I’ve always been a “Hal Ashby devotee”, but what does that phrase really mean? That I’ve long had to balance my worship of Ashby’s legendary ’70s films with the awkward, less than fulfilled, in some cases cocaine-flaked failures of his ’80s features.

All hail Harold and Maude, The Last Detail — generally regarded as Ashby’s masterpiece — Shampoo (which Ashby didn’t really direct as much as submit and relinguish to the will of Warren Beatty), Bound for Glory, Coming Home (Ashby’s second-best film) and Being There (which has lost much of its potency since ’79, at least in my own head). And offer a sad shrug to Second-Hand Hearts, Lookin’ to Get Out, Let’s Spend the Night Together (a better-than-decent Rolling Stones concert doc), The Slugger’s Wife and the half-resurgence of 8 Million Ways to Die.

So I’ve long been uncertain about his legacy — who hasn’t been? But six and a half years ago Nick Dawson‘s “Being Hal Ashby: Life of a Hollywood Rebel” convinced me that with any kind of half-fair perspective, Ashby’s decade of ’70s glory definitely out-classes and outweighs the tragedy of the ’80s and how the derangement of nose candy enveloped and swallowed the poor guy.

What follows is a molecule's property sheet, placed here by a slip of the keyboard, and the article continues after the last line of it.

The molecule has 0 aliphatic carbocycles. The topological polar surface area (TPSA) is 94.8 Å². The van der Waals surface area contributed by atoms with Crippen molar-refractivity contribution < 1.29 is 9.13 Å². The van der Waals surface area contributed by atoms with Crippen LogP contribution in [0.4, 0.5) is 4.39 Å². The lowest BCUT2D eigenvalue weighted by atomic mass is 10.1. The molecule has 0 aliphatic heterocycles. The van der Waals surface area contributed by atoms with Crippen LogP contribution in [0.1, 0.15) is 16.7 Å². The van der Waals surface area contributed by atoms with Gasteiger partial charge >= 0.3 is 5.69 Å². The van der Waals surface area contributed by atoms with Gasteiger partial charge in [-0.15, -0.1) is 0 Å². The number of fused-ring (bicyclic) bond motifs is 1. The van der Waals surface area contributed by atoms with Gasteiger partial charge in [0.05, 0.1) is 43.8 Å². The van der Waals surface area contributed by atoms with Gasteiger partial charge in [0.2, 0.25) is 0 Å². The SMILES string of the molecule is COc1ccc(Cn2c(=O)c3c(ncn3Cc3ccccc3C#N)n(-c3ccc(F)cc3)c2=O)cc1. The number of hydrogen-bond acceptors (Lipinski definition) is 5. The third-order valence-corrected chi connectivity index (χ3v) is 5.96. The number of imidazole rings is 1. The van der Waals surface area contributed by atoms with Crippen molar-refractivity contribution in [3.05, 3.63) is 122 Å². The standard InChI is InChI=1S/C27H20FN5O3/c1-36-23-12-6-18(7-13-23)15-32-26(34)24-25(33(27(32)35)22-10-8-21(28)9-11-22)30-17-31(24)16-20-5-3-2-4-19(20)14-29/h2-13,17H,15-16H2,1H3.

Hence my strong interest in Amy Scott‘s Hal, a 90-minute doc about Ashby’s high and low times that will debut at Park City MARC on Monday afternoon, and then screen three more times — Tuesday evening at the Prospector, Thursday morning at the MARC and Friday morning at the Holiday 2.

From Sundance program notes: “As befits a subject whose stretch of work especially in the 1970s included Harold & Maude, The Last Detail, Shampoo and Coming Home (he was Oscar-nominated for that one), interviewees include collaborators Jeff Bridges, Jane Fonda and Louis Gossett Jr. as well as Alexander Payne, Judd Apatow, Lisa Cholodenko, Beau Bridges, Haskell Wexler and Norman Jewison. “It was Jewison who gave Ashby his first big Hollywood break, as a film editor, after Ashby landed in L.A. — they teamed on The Cincinnati Kid, The Russians Are Coming! (Ashby’s first Oscar nom for editing), The Thomas Crown Affair and In the Heat of the Night, which won Ashby the Oscar. It was under Jewison’s stewardship that Ashby found his passion for stories about social justice, class and race.

“The film also details Ashby’s many clashes with studios and a string of less-than-successful movies in the ’80s. He died of cancer in 1988.

“Amy Scott’s exuberant portrait — drawn from rare archival materials, interviews, personal letters, and audio recordings — explores that curious oversight, revealing a passionate, obsessive artist. His uncompromising nature pitted him against studio meddling, particularly when a string of ’80s flops tarnished his legacy. But Scott conjures the special quality Ashby’s films possess– an elusive blend of honesty, irreverence, humor and humanity. Through Hal, you feel buoyed by Ashby’s love of people and of cinema, a little like walking on water.”